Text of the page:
Today’s HSBC annual shareholders’ meeting in London has been dominated by the bank’s cutely timed announcement that it is considering whether or not to move its headquarters out of the UK. Here at BankTrack, and in light of other less high profile HSBC announcements of late, we’ve been wondering when the bank might see fit to announce an imminent departure from its substantial global coal finance investments – by our conservative estimates, HSBC provided just short of €8bn support to the coal sector in lending and underwriting over the period 2005-April 2014.
A frisson of fossil fuel fever arrived just this week via a Newsweek article entitled ‘HSBC Warns Clients of Fossil Fuel Investment Risks’ that reports what would appear to be a fairly uncompromising view now forming in some minds within the bank.
Citing a new private HSBC investment analysis, Newsweek describes how fossil fuel companies may become, according to HSBC analysts, “economically non-viable” in view of the emerging reality of stranded fossil fuel assets. Three options are laid out for investors: “divesting completely from fossil fuels; shedding the highest risk investments such as coal and oil; or staying the course and engaging with fossil fuel companies as an investor.”
In January this year, a Goldman Sachs investor note generated a lot of buzz with talk of coal having reached “retirement age”, and HSBC investment analysis has some recent form on pointing out the risks of stranded assets in the fossil fuels sector. This new analysis, though, marks a much more hard-nosed and deeper warning about the precarious state of coal investments in particular.
Whether, of course, HSBC’s investment analysts and its fossil fuel bankers sit on the same continent, let alone in the same building, remains the worry. Though it now currently occupies number 17 spot in BankTrack’s Top 20 Coal Bank rankings, according to our research HSBC’s coal financing has remained solid over the last five years:
- 2010 €805.5m
- 2011 €1,204.5m
- 2012 €794.9m
- 2013 €1,068.8m
- 2014 (to April) €1,065.4m
Notably, however, anyone casting a quick eye over the reports and documents released to coincide with today’s HSBC AGM will find no acknowledgement of the bank’s involvement in coal financing. Which brings us to another recent ‘coal bank compromised’ moment.
With the crucial Paris climate summit now only eight months away, we’re now seeing growing signs of major corporations grasping for a piece of the feel-good climate action. Among the signatories to an April 17 open letter from global CEOs to world leaders ‘urging concrete climate action’ are two banks: HSBC and Dutch bank ING.
Catching our eye in this aspirational text from the ‘coalition’ of 43 ‘CEO climate leaders’ were the following comments:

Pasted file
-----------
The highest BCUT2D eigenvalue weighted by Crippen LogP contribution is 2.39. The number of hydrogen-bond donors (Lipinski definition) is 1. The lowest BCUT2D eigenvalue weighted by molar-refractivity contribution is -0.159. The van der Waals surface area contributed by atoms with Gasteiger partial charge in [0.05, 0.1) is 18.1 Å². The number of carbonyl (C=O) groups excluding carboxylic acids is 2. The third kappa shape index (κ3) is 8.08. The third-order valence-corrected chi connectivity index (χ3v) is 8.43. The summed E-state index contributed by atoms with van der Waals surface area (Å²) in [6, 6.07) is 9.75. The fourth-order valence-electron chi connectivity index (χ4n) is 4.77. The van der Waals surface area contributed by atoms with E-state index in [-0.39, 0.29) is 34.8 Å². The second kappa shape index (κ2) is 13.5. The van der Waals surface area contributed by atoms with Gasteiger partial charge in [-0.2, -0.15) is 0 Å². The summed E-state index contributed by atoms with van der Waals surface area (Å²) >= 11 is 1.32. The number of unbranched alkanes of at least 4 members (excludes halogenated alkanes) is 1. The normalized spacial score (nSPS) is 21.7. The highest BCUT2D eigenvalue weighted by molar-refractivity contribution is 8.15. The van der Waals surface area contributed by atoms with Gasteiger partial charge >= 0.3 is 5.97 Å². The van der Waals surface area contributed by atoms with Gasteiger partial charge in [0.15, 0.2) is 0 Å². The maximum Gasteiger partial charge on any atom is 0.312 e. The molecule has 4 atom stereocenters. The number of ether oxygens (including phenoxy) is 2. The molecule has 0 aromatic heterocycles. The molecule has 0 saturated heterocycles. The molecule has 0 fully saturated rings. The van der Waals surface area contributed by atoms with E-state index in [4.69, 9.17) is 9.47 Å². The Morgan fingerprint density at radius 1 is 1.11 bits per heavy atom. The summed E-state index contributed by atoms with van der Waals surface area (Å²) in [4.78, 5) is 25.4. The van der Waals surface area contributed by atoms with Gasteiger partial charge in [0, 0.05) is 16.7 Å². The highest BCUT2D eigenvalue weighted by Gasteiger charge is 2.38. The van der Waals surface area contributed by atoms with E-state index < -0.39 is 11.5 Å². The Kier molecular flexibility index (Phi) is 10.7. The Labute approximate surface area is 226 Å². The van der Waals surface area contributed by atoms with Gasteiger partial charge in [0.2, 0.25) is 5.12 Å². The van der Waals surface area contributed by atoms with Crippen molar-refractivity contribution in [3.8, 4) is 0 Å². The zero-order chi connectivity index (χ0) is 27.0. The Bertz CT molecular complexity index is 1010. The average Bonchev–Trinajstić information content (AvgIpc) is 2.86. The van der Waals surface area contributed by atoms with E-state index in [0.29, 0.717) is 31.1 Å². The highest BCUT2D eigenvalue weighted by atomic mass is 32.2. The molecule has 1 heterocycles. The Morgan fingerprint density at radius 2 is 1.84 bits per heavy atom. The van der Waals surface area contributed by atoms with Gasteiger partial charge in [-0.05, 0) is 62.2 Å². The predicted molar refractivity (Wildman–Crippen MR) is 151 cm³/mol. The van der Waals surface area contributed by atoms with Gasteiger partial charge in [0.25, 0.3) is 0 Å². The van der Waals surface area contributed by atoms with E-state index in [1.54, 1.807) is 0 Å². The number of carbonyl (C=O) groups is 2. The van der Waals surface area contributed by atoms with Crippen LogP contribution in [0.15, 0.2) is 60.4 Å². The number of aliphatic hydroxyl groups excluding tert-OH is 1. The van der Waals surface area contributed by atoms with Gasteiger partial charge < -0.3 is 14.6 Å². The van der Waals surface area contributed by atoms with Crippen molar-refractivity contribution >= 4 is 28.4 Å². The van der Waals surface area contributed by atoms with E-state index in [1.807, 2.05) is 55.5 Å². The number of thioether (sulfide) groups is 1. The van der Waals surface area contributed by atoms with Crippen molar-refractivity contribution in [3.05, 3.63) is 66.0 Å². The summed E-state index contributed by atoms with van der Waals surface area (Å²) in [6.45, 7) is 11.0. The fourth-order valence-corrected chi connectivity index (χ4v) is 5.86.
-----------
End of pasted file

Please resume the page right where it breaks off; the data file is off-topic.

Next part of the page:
a) “We welcome transparency and disclosure regarding financial investments and policies in relation to all energy-related activities — including fossil-based and alternative.”
b) “Hastening the shift to a low-carbon economy in an economically sustainable manner will generate growth and jobs in both the developing and developed world. Delaying action is not an option — it will be costly and will damage growth prospects in the years to come.”
It remains to be seen which other banks will opt to join this coalition. One question for them might be how much will they want to disclose about their fossil fuel interests? As mentioned already, HSBC – like so many other major banks – is notably shy about disclosing its fossil fuel financing, preferring to focus exclusively in annual and other reports on any clean energy investments it possibly can.
ING, however, to give it its due has been a lot more forthcoming about its overall energy investments mix, no doubt a reflection of its efforts to reduce, among other things, its project finance volumes for coal from 21% in 2009 to 13% in 2014 (note, the graph below, from ING’s annual report for 2014 does not include its general corporate finance figures – and ING is still ranked number 28 coal bank out of 92 by BankTrack).
Transparency and disclosure about past – and ongoing – climate sins is one thing. Delaying action is quite another and, as the letter states, “is not an option”. Therefore, is it bold of us to ask: where are the declarations, at least from HSBC and ING, that they are pulling out of the most climate-damaging fossil fuel, namely coal?
Bank talk and analysis on climate change and stranded assets is encouraging and positive in and of itself. It can only be viewed sceptically, however, when there is no (to quote that letter again) “concrete action” forthcoming from those that are demanding, well, “concrete climate action” from others.
As the global divestment dynamic continues to hot up, and as the Paris summit attracts more banking hangers-on, we will surely be encountering more encouraging talk. But action speaks louder than words, and patience with the banking sector is wearing ever thinner – not least on climate action.